We were trapped by our need for the instant gratification that drugs gave us.
Basic Text, p. 25
“I want what I want, and I want it now!” That’s about as patient as most of us ever got in our active addiction. The obsession and compulsion of our disease gave us a “one-track” way of thinking; when we wanted something, that’s all we thought about. And the drugs we took taught us that instant gratification was never more than a dose away. It’s no wonder that most of us came to Narcotics Anonymous with next to no patience.
The problem is, we can’t always get what we want whenever we want it. Some of our wishes are pure fantasy; if we think about it, we’ll realize we have no reason to believe those wishes will be fulfilled in our lifetimes. We probably can’t even fulfill all our realistic desires; we certainly can’t fulfill them all at once. In order to acquire or achieve some things, we will have to sacrifice others.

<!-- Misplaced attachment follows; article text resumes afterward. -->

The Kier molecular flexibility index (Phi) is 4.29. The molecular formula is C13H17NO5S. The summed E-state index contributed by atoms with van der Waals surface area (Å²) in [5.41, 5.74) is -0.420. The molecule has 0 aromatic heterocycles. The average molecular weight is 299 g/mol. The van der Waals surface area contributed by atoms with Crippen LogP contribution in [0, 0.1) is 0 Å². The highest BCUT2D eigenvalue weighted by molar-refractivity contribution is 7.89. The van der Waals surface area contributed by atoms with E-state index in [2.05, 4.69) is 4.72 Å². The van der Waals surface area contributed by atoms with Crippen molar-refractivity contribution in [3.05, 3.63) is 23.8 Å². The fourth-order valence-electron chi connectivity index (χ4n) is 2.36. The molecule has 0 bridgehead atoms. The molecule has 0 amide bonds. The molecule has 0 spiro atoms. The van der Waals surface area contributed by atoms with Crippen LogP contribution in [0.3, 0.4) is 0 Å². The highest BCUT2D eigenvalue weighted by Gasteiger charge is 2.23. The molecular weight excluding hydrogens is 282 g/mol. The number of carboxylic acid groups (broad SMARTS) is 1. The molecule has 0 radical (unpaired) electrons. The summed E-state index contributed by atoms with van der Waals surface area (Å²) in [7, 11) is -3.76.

In our addiction we sought instant gratification, squandering our resources. In recovery we must learn to prioritize, sometimes denying the gratification of some desires in order to fulfill more important long-term goals. To do so requires patience. To find that patience, we practice our program of recovery, seeking the kind of full-bodied spiritual awakening that will allow us to live and enjoy life on life’s terms.
Just for today: Higher Power, help me discover what’s most important in my life. Help me learn patience, that I can devote my resources to the important things.
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